Communication between drivers in a road bottleneck scenario

Open Access
Conference Proceedings
Authors: Katharina SchulerLaura QuanteCaroline SchießlMatthias BeggiatoGeorg Jahn

Abstract: Background. With the introduction of automated vehicles, communication between automated and human road users is becoming increasingly important. In the future, automated vehicles must be able to recognize the behavioral intentions of conventional road users to react in accordance with expectations. In urban traffic, many everyday situations are not clearly regulated by traffic rules, requiring road users to negotiate with each other as to who has the right of way. An example of such a situation is a two-sided road bottleneck, in which the right of way is not explicitly defined, so that road users must negotiate with each other who will pass the bottleneck first. Since this scenario has been little studied so far, this work’s objective is a detailed description of the communication behavior of drivers when passing a two-sided bottleneck in order to gain insights for the development of driving strategies for autonomous vehicles. Method. Video material of 100 encounters between drivers at a two-sided road bottleneck in Braunschweig, Germany, was analyzed with respect to the type, order and duration of communication signals by manual annotation. Interrater reliability showed a moderate to almost perfect agreement for all collected variables, which included both explicit (e.g. hand gestures, turn signal, headlight flasher) and implicit (vehicle dynamics) communication signals. The identified communication signals were further combined into communication sequences to map the temporal sequence of communication signals used by the drivers. Additionally, drivers were studied in more detail with respect to their arrival and passing order.Results. The results indicate that explicit communication takes a minor role in the bottleneck scenario and that drivers primarily communicate by means of implicit signals. Furthermore, no informal rule could be found with respect to arrival and passing order. The results rather indicate that the passing order of the two drivers is related to the type and timing of the communication signals shown. In the observed encounters, a braking maneuver was the most frequently shown first behavioral change, which in most cases was shown by drivers who passed the bottleneck second. The data obtained also indicate that differences between drivers who pass first vs. second can be found especially with respect to offensive and defensive communication signals. Drivers who passed the bottleneck first, showed both more frequent and longer acceleration maneuvers as well as lateral movements toward the center of the road. Drivers who passed the bottleneck second, on the other hand, communicated both more frequently and longer using defensive signals, i.e. braking, coming to a stop, or initiating a lateral movement to the side of the road. Furthermore, characteristic communication sequences were found for both driver groups, namely drivers who pass first vs. second. A communication sequence, in which the narrow passage was passed at a constant speed, in some cases accompanied by a braking maneuver followed by an acceleration, was identified for drivers passing the narrow passage first. On the other hand, communication sequences in which the driver braked and drove to the side of the road, were associated with drivers who passed the bottleneck second. Conclusion. The communication sequences identified in this work provide initial guidance on what behavioral strategies might be used to signal a drivers’ intention to pass a two-sided bottleneck first or second. The results can thus be considered as a first basis for the realization of an expectation-compliant communication behavior of automated vehicles in a bottleneck scenario. One goal of future research should be to derive concrete and generalizable action recommendations for automated vehicles, so that the automation is able to cope with the scenario in an expectation-compliant manner by means of cooperative behavior strategies.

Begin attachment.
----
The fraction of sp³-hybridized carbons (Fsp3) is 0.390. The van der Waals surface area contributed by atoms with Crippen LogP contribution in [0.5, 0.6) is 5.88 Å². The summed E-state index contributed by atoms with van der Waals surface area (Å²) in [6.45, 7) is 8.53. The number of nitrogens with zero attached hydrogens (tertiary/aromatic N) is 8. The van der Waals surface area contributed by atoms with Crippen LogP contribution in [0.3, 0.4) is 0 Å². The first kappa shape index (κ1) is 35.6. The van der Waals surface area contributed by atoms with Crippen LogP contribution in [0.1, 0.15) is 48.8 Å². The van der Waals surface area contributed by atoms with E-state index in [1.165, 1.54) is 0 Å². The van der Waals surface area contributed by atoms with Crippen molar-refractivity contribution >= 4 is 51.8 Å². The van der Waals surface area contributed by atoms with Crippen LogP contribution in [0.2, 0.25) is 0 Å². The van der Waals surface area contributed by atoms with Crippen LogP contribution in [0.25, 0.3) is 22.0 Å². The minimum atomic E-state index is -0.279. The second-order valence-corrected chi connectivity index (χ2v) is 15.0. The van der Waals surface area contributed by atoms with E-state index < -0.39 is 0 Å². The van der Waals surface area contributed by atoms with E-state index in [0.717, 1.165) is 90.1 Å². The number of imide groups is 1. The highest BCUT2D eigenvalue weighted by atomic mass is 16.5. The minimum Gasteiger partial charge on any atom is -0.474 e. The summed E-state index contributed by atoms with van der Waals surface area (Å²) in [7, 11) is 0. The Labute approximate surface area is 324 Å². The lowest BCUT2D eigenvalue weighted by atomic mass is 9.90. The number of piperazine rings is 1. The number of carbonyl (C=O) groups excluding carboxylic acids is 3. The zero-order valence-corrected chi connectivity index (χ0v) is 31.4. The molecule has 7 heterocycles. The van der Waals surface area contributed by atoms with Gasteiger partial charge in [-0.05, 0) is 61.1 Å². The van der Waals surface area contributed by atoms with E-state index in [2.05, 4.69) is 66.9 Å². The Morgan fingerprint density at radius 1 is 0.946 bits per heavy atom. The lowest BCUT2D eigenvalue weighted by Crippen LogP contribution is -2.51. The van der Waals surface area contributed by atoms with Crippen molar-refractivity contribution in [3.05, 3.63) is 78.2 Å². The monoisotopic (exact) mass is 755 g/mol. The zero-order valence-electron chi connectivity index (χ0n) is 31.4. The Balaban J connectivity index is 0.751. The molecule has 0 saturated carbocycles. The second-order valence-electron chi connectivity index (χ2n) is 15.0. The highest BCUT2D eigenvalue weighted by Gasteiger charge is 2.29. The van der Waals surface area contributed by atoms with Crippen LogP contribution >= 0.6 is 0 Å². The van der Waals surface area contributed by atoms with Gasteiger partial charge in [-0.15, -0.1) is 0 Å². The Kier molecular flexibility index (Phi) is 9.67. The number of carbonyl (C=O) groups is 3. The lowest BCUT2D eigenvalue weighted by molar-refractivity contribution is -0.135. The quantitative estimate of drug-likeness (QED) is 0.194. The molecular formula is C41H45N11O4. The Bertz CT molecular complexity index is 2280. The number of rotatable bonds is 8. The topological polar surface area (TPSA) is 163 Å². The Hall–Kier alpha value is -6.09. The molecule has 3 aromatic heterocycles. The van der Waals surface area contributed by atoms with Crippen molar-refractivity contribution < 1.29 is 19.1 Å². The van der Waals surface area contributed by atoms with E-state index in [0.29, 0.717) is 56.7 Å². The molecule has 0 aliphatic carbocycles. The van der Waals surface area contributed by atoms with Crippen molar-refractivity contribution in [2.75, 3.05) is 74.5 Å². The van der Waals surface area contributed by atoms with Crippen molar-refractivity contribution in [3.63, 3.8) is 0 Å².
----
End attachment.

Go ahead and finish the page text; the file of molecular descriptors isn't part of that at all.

Keywords: implicit communication, explicit communication, road bottleneck, driving behavior, communication sequences, driver interaction

DOI: 10.54941/ahfe1002461

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